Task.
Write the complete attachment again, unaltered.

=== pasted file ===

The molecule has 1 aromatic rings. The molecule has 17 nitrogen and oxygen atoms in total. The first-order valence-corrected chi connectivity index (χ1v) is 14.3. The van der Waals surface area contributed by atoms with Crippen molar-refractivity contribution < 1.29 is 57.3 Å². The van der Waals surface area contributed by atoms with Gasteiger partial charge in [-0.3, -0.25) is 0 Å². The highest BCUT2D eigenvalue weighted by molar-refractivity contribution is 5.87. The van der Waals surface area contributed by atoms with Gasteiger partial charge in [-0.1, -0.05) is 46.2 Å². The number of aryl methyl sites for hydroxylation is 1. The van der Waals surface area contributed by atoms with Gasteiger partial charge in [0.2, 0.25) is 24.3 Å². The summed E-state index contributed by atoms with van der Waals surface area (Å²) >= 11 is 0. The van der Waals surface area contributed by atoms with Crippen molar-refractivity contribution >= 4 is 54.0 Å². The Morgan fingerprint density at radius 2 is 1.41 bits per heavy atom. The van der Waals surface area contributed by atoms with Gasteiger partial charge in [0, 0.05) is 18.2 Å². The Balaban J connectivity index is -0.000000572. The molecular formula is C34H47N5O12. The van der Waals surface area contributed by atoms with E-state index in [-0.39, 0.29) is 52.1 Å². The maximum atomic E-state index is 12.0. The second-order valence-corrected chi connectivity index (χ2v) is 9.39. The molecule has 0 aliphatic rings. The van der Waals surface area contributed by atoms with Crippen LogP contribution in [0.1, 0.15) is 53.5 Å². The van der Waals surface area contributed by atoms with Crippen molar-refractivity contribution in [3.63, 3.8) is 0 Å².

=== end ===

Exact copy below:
The molecule has 1 aromatic rings. The molecule has 17 nitrogen and oxygen atoms in total. The first-order valence-corrected chi connectivity index (χ1v) is 14.3. The van der Waals surface area contributed by atoms with Crippen molar-refractivity contribution < 1.29 is 57.3 Å². The van der Waals surface area contributed by atoms with Gasteiger partial charge in [-0.3, -0.25) is 0 Å². The highest BCUT2D eigenvalue weighted by molar-refractivity contribution is 5.87. The van der Waals surface area contributed by atoms with Gasteiger partial charge in [-0.1, -0.05) is 46.2 Å². The number of aryl methyl sites for hydroxylation is 1. The van der Waals surface area contributed by atoms with Gasteiger partial charge in [0.2, 0.25) is 24.3 Å². The summed E-state index contributed by atoms with van der Waals surface area (Å²) >= 11 is 0. The van der Waals surface area contributed by atoms with Crippen molar-refractivity contribution >= 4 is 54.0 Å². The Morgan fingerprint density at radius 2 is 1.41 bits per heavy atom. The van der Waals surface area contributed by atoms with Gasteiger partial charge in [0, 0.05) is 18.2 Å². The Balaban J connectivity index is -0.000000572. The molecular formula is C34H47N5O12. The van der Waals surface area contributed by atoms with E-state index in [-0.39, 0.29) is 52.1 Å². The maximum atomic E-state index is 12.0. The second-order valence-corrected chi connectivity index (χ2v) is 9.39. The molecule has 0 aliphatic rings. The van der Waals surface area contributed by atoms with Crippen LogP contribution in [0.1, 0.15) is 53.5 Å². The van der Waals surface area contributed by atoms with Crippen molar-refractivity contribution in [3.63, 3.8) is 0 Å².